“A time when new worlds were being explored and old ones questioned, when empiricism became increasingly important without wholly replacing magic and religion. It was a time when old and new stood side by side, unsure where the future path was leading; a time of simultaneity, of commingling, and uncertainty. It was also the era of the Kunstkammer, in which extraordinary objects filled cupboards and competed for table space as the viewer’s eye was forced to dart inquisitively from one astonishing and novel wonder to the next”.
Adriaen van Stalbemt (1580–1662), The Sciences and the Arts (detail), ca. 1650. Oil on panel, overall 35 3⁄8 × 46 1⁄16 in. (89.9 × 117 cm). Museo Nacional del Prado, Madrid (P001405)
Anton Schweinberger (ca. 1550–1603) and Nikolaus Pfaff (ca. 1556–1612), Seychelles, Nut Ewer, 1602. Seychelles nut (Lodoicea sechellarum), gilded silver, niello, H. 15 3⁄16 in. (38.5 cm). Kunstkammer, Kunsthistorisches Museum, Vienna (KK 6872
A Surviving Curiosity: The Esterházy Kunstkammer
by Florian Thaddäus Bayer
“Sitting powerfully enthroned on a rock outcropping among the gentle hills of the Rosalia Mountains, the Forchtenstein Castle complex is impressive for its location alone. Over the course of its long and checkered history, it has been a retreat and bulwark of the Esterházy family. So it is unsurprising that in the seventeenth century Prince Paul I Esterházy chose the castle as the site of his Schatzkammer (treasury)”.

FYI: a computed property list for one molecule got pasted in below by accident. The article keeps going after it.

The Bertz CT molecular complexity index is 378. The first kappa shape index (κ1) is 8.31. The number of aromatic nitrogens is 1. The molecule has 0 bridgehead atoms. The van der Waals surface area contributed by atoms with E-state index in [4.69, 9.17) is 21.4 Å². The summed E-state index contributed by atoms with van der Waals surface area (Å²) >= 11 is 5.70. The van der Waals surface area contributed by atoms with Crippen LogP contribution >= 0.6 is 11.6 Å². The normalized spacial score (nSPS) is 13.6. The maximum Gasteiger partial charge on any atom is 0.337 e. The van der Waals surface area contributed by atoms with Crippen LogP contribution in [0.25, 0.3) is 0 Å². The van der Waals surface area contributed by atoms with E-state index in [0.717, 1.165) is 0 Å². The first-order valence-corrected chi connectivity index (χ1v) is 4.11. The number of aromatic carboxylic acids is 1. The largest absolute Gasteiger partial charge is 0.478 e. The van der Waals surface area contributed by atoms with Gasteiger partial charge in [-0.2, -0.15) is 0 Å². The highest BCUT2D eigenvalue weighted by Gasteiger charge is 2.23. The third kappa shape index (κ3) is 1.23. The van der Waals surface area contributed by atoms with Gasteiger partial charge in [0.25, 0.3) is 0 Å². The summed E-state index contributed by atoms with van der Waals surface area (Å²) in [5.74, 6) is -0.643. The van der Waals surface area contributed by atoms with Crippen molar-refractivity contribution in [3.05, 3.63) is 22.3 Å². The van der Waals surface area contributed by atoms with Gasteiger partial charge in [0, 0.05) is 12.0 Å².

“Until recently, the Esterházy Schatzkammer was the stuff of legend. It was rumored that admission to the castle’s supposedly inaccessible Kunstkammer was almost never granted and that, when it was, the visitor had to maneuver through secret passages and doors to enter it”.
“Only a few years before the turn of the millennium, however, Princess Melinda Esterházy permitted a few select persons supervised access to the rooms. Then in 2005 the doors of this unique treasury were finally opened to the interested public. Although it is no longer necessary to deal with three separate keys or to outwit the vault’s once-complicated locking mechanisms, visitors must still pass through a trapdoor and down a steep staircase into the depths to reach the historic spaces”.
“immersed in another world, they begin to have a different sense of time and space. Spellbound and deeply moved, they find themselves in the world’s only Kunstkammer to survive in its original setting, a site in which the remaining historical objects can still be seen in the original purpose-built display cabinets”.
Small gallery of the Esterházy
Schatzkammer (Treasure Chamber)
Drinking Cup in the Form of a Horse and Ride
Hans Ludwig Kienle (or Kienlin, 1591–1653) German, Ulm, 1630. Drinking Cup in the Form of a Horse and Rider. Silver (partially gilded) H. 12 3⁄8 in. (31.5 cm) The Art Institute of Chicago (2003.114)
Standing Cup. Attributed to Nikolaus Pfaff (ca. 1556–1612) Bohemian, Prague, 1603–10. Ivory (carved) H. 6 1⁄16 in. (15.5 cm), W. 3 1⁄2 in. (8.9 cm), D. 2 3⁄4 in. (7 cm) Museum of Fine Arts, Boston, John H. and Ernestine A. Payne Fund, Mary S. and Edward Jackson Holmes Fund, Beatrice Haines Fund, and Frank B. Bemis Fund (1996.31)
Stand by Johann Joachim Busch
Green turban shell mounted as cup and
cover in the form of a basilisk
Cup ca. 1600, stand 1752.
Turban snail shell (turbo mamoratus),
gilded silver and brass mounts.
14 3/16 × 6 5/8 × 5 1/2 in. (36 × 16.9 × 13.9 cm).
Gärten und Kunstsammlungen Mecklenburg-Vorpommern.
Photo credit: bpk Bildagentur /Staatliches Museum/Gabriele Bröcker / Art Resource, N
Turbo snail shell cup
Cornelis Bellekin, 1625–1711. Johann Heinrich Köhler. Turbo snail shell cup, second half 17th century. Bas
relief, darkened engraving on Turbo snail (turbo mamoratus) shell; gilt, engraved, punched, chased, cast, and wrought silver. 11 5/8 × 5 7/8 × 7 3/16 in., 3.7 lb. (29.5 × 15 × 18.3 cm, 1.7 kg). Green Vault, Staatliche Kunstsammlungen, Dresden, Germany. Photo credit: bpk Bildagentur / Gruenes Gewoelbe, Staatliche Kunstsammlungen, Dresden, Germany /Jürgen Karpinski / Art Resource, NY.